Aboriginal groups have spoken of their “grief” at an Australian parliamentary inquiry into the destruction by a mining company of sacred sites dating back 46,000 years. In May, Rio Tinto, the world's biggest iron ore miner, destroyed two ancient rock shelters at the Juukan Gorge in Western Australia’s Pilbara region as part of a new development, despite fierce opposition from indigenous groups.
Indigenous groups say they are “in mourning at the desecration of our sacred site” at the Juukan Gorge. It was blown up by Rio Tinto in pursuit of high-grade iron ore despite protests by community leaders. Aboriginal witnesses have told a parliamentary committee that Aboriginal culture is “undervalued in Australia”. The ancient rock shelters destroyed in May were considered some of the country’s most significant archaeological research areas.
Greg McIntyre is a land rights expert and says tougher laws are needed.
“Governments at both state and federal level need to be actively engaged in this and to take a different view about the juxtaposition between economic benefit and Australia’s heritage. Heritage has been a very poor second cousin for decades now,” McIntyre said.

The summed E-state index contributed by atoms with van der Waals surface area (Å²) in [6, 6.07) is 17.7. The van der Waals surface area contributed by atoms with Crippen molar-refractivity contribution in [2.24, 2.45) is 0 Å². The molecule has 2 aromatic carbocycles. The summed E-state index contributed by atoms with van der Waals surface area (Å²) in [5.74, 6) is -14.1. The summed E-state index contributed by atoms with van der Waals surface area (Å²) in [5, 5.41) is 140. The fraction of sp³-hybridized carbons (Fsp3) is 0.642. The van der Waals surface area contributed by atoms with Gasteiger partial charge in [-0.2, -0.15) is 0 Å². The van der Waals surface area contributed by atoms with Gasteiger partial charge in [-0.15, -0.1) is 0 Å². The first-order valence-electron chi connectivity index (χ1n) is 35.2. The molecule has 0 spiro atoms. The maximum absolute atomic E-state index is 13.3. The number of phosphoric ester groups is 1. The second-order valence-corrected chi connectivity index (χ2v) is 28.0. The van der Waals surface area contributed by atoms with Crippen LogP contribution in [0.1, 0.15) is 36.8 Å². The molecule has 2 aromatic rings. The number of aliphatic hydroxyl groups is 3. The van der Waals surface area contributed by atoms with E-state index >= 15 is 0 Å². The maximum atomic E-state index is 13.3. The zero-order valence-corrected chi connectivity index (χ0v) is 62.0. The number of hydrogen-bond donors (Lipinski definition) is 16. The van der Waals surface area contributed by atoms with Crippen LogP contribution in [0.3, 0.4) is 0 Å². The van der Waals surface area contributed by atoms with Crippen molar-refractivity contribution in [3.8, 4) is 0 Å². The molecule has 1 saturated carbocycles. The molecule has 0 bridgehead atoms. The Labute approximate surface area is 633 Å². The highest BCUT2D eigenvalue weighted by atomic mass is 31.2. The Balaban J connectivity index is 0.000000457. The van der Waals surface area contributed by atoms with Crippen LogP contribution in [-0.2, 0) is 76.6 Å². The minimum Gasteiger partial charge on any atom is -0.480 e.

Aboriginal Australians consider the land to be the mother of creation, connecting them to their past, present and future.
An indigenous elder said his people felt “immense grief and guilt” at their failure to protect such a sanctified site at the Juukan Gorge that dated back tens of thousands of years.
Rio Tinto has apologized and is scheduled to give evidence to the inquiry later this week. Three senior Rio executives were forced to quit last month after the scandal.
New heritage laws are being drafted in the state of Western Australia to give indigenous groups a greater say in the protection of their land under the proposals. In the past, some have agreed to sacrifice sacred sites to help their impoverished communities receive a share in mining revenue.
The parliamentary inquiry is due to hand down its report in early December.